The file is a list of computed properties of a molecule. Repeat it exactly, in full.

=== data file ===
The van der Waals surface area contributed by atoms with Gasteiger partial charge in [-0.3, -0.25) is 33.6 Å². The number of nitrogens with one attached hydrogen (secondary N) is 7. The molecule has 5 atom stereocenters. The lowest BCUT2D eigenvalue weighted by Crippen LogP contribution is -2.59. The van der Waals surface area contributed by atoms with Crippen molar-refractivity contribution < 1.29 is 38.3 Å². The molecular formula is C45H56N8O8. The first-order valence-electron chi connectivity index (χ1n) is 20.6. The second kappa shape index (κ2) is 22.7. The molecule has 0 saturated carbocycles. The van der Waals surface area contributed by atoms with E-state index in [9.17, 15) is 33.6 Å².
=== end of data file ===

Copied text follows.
The van der Waals surface area contributed by atoms with Gasteiger partial charge in [-0.3, -0.25) is 33.6 Å². The number of nitrogens with one attached hydrogen (secondary N) is 7. The molecule has 5 atom stereocenters. The lowest BCUT2D eigenvalue weighted by Crippen LogP contribution is -2.59. The van der Waals surface area contributed by atoms with Crippen molar-refractivity contribution < 1.29 is 38.3 Å². The molecular formula is C45H56N8O8. The first-order valence-electron chi connectivity index (χ1n) is 20.6. The second kappa shape index (κ2) is 22.7. The molecule has 0 saturated carbocycles. The van der Waals surface area contributed by atoms with E-state index in [9.17, 15) is 33.6 Å².